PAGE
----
As President Obama released a 9/11 message praising the Arab Spring, protesters in Cairo, Egypt were storming the U.S. embassy and ripping down the American flag. In shades of Jimmy Carter’s hostage crisis in 1979 that put the exclamation mark on a failed presidency, the disparity between rhetoric and reality in Obama’s foreign policy will add a precarious dimension to his re-election bid.
What the American people need to understand about foreign relations under Obama is that they are a reflection of his domestic policies. This is not always the case, but the “primacy of the domestic” is a key to understanding the Obama foreign policy.
The mainstream media will do their best to bury the Egyptian uprising story the way they buried the “fast and furious” scandal. Or else they will attempt to spin the protesters as “far, far, far right religious extremists” and “ultra-conservatives” and thus not representative of the Egyptian populace (which just elected the Muslim Brotherhood to power and even more hardline Islamists).
But Barack Obama has been a vocal supporter of the “democratic” Arab Spring movement, which brought to power radical Islamist groups across the Middle East, including the Muslim Brotherhood in Egypt. President Obama intervened in Egyptian politics to help remove former president Hosni Mubarak, which ushered in martial law and a stand-off between the military government and competing Islamist parties. The Muslim Brotherhood-backed presidential candidate Mohammed Morsi eventually won election and the Islamist group, through the Freedom and Justice Party, took a plurality of seats in the parliament.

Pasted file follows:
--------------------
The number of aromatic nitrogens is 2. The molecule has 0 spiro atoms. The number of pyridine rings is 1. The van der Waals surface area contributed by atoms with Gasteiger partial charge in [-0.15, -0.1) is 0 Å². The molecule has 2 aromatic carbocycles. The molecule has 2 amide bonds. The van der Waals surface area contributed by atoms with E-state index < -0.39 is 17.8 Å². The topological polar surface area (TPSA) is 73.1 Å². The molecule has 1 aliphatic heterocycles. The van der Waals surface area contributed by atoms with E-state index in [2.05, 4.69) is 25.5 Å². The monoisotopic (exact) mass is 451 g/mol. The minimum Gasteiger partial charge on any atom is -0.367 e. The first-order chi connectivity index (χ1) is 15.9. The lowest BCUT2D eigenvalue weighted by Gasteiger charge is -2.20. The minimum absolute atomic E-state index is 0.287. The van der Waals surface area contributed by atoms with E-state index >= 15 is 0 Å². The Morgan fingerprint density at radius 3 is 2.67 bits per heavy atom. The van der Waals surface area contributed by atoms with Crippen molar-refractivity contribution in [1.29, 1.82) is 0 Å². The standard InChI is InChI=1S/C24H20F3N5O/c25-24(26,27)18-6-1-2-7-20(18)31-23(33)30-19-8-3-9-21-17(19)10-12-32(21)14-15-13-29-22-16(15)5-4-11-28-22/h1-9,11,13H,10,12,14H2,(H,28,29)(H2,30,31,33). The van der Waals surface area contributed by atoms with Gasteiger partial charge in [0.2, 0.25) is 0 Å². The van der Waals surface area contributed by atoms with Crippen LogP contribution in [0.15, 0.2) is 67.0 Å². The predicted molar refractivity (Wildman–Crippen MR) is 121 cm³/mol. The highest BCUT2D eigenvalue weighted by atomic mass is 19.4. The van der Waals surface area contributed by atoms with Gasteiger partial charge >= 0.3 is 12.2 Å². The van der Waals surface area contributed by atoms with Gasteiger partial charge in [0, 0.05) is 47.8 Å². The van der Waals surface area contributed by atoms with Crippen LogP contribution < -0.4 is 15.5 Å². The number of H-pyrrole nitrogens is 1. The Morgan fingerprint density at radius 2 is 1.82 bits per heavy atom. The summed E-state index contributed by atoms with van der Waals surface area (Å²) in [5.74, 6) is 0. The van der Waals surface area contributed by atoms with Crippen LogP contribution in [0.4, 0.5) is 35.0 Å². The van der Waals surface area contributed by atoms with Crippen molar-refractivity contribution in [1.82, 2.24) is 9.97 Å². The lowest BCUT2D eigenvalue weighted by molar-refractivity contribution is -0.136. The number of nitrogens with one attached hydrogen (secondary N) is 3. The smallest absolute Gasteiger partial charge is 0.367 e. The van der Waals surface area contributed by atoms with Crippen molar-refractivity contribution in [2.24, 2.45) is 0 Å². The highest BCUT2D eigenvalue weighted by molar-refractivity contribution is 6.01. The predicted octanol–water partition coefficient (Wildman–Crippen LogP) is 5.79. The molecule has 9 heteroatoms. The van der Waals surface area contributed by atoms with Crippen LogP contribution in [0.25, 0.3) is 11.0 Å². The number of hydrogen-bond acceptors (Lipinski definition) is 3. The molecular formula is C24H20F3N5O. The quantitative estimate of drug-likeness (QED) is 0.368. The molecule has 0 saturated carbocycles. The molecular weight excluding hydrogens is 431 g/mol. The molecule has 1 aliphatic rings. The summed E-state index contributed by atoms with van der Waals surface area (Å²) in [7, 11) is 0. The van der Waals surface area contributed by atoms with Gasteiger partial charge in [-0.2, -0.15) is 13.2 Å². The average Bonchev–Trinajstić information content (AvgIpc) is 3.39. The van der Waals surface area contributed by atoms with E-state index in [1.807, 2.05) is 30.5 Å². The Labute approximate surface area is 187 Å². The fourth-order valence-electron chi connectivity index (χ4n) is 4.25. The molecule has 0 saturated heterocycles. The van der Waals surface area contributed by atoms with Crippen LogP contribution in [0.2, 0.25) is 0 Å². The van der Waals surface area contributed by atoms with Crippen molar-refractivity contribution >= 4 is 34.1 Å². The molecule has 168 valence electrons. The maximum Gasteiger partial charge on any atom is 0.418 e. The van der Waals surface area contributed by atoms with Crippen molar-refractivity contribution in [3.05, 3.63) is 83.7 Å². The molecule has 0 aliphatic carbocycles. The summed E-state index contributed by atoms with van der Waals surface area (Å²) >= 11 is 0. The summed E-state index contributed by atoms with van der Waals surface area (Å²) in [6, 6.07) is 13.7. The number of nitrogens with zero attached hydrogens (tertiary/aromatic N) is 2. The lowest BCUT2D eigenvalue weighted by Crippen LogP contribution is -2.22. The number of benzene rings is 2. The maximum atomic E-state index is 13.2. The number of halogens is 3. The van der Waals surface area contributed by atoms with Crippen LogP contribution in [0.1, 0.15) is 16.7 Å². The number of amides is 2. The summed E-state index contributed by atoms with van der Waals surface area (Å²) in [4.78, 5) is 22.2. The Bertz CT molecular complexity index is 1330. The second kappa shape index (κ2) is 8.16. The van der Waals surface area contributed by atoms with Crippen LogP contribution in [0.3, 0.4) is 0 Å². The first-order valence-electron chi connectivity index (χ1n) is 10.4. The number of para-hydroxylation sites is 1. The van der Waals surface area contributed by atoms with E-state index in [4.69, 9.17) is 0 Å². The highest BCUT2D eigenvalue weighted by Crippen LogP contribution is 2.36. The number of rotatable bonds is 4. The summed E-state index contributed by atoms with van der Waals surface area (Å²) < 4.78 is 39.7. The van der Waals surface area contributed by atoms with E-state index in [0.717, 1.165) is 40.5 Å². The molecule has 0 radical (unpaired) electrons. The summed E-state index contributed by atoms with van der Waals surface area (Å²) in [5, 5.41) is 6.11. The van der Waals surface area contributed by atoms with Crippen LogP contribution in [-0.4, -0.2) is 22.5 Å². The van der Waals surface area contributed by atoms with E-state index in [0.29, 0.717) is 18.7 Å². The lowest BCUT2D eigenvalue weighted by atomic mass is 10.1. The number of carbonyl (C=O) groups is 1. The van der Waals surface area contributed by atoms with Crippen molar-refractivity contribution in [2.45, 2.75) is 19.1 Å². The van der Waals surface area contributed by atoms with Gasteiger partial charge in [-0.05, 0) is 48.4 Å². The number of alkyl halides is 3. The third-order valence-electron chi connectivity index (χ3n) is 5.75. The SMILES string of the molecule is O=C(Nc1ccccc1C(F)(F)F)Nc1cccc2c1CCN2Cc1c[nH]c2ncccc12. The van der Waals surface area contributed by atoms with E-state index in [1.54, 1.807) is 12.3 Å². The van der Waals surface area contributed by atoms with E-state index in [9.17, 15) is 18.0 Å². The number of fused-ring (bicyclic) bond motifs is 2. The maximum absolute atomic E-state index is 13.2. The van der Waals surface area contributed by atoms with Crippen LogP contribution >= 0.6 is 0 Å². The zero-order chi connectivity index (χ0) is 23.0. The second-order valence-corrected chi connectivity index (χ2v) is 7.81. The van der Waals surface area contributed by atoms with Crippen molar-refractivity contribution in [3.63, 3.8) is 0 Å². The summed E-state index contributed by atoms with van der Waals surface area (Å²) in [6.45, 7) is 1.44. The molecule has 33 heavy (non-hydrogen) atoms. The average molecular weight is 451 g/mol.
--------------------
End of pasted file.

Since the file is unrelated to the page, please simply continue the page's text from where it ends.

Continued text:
President Obama said in his 9/11 address released to the Arab Forum that “during this Arab Spring we’ve been inspired by the courage of ordinary citizens determined to forge their own future.” It’s a pity that throughout the Middle East, democracy means bringing radicals to power who will curb the people’s “universal rights” and thus limit their futures. There was a true democratic uprising in Iran early on in Barack Obama’s term and the president failed to talk about it for ten days.
Speaking of Iran, the Egyptian uprising reminds one of the storming of the Iranian embassy three decades ago. In 1979, an ongoing hostage crisis after an Iranian uprising eroded the base of support for the Jimmy Carter presidency. A failed Iranian hostage rescue, dismal presidential nomination speech, and inept debate performance exacerbated widespread economic dissatisfaction and led to a nearly ten point win for Ronald Reagan in 1980. After 444 days of the Iranian hostage crisis, Ronald Reagan ended it immediately after coming to office in 1981.
Many political observers felt the Iranian debacle sunk the Jimmy Carter campaign, which was leading early in 1980. A Harris-Interactive poll shows how dramatically the media were hyping the “Carter comeback” — it had Jimmy Carter up by 34 points against Reagan among likely voters in January 1980. So political observers shouldn’t be too surprised if the media fudge numbers for Obama by four to six points.
A president that doesn’t get the difference between “democracy” and individual rights on the international level, sure doesn’t get it here in the United States either. A novice in foreign affairs and an economic disaster at home, Barack Obama’s first term is worse than the second term of Jimmy Carter.